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Calcinosis: pathophysiology and management

Valenzuela, Antonia; Chung, Lorinda

Current Opinion in Rheumatology: November 2015 - Volume 27 - Issue 6 - p 542–548
doi: 10.1097/BOR.0000000000000220
RAYNAUD PHENOMENON, SCLERODERMA, OVERLAP SYNDROMES AND OTHER FIBROSING SYNDROMES: Edited by John Varga
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Purpose of review This article reviews the most updated literature regarding the epidemiology, pathophysiology, diagnosis, and treatment of calcinosis cutis in patients with systemic sclerosis (SSc).

Recent findings Our review identified observational studies that describe the frequency of calcinosis in SSc and associated clinical features, genetic studies in animal models of heritable disorders leading to calcium deposition, and case series and case reports describing new diagnostic approaches and therapeutic interventions.

Summary Calcinosis cutis is the deposition of calcium in the skin and subcutaneous tissues. It affects almost one quarter of patients with SSc, and is associated with longer disease duration, digital ulcers, acroosteolysis, positive anticentromere antibody, and positive anti-PM/Scl antibody. Local trauma, chronic inflammation, and vascular hypoxia have been proposed as potential pathomechanisms. The development of mouse models that mimic heritable ectopic mineralization disorders are contributing to the understanding of the process of calcification. Diagnosis can be made clinically or with plain radiography. Experimental diagnostic studies include ultrasonography, multidetector computed tomography, and dual-energy computed tomography. Several pharmacologic therapies have been tried for calcinosis with variable results, but surgical excision of calcium deposits remains the mainstay of treatment.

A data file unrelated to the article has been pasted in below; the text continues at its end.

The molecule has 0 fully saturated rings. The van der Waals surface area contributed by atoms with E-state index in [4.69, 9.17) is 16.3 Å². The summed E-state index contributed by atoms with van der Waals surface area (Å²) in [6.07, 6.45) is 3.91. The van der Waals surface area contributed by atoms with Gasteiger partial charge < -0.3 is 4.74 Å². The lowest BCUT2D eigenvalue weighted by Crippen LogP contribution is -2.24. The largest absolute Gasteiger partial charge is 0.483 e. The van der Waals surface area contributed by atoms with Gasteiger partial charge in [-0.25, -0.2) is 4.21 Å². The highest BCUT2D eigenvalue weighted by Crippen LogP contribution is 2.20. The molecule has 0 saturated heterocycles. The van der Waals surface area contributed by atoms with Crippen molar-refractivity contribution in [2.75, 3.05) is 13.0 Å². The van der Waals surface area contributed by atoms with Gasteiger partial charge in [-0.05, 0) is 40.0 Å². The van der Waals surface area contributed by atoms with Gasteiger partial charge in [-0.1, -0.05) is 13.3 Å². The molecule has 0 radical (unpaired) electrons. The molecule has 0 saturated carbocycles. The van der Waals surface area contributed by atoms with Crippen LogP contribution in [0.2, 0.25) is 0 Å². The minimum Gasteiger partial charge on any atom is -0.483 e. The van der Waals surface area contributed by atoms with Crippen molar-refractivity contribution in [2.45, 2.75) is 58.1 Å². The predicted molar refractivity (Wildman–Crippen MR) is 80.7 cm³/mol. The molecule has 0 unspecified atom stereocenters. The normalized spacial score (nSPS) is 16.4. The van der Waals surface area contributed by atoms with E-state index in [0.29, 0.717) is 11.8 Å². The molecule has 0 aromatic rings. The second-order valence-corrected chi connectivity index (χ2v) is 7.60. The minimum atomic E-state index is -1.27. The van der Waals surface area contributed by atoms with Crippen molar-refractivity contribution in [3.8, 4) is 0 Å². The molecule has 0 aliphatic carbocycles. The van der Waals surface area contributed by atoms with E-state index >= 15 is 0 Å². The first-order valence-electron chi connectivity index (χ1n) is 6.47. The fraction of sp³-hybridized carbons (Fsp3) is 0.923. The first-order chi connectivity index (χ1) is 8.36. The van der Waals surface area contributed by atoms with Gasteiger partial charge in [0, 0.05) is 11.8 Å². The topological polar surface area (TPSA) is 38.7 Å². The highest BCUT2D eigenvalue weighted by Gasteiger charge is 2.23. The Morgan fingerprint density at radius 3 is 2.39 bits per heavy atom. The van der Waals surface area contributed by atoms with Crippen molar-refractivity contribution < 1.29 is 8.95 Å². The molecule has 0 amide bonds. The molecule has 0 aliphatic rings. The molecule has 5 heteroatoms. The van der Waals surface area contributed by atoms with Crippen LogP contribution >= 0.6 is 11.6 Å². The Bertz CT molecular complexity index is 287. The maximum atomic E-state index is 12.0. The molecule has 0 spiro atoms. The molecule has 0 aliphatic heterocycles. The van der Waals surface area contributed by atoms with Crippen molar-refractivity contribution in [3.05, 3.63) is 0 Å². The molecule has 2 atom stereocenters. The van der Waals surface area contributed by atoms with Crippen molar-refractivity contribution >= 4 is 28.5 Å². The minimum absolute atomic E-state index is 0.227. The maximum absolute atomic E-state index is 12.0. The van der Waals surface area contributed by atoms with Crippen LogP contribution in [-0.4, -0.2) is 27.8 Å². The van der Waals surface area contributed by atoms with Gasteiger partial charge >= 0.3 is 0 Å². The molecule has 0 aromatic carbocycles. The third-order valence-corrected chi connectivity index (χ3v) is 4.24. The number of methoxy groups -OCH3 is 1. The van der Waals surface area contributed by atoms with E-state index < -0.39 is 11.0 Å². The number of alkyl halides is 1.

Division of Immunology and Rheumatology, Stanford University School of Medicine, Palo Alto, California, USA

Correspondence to Lorinda Chung, MD, MS, Department of Immunology and Rheumatology, Stanford University School of Medicine, 1000 Welch Road, Suite 203 MC 5755, Palo Alto, CA 94304, USA. Tel: +1 650 493 5000 x62042; fax: +1 650 849 1213; e-mail: shauwei@stanford.edu

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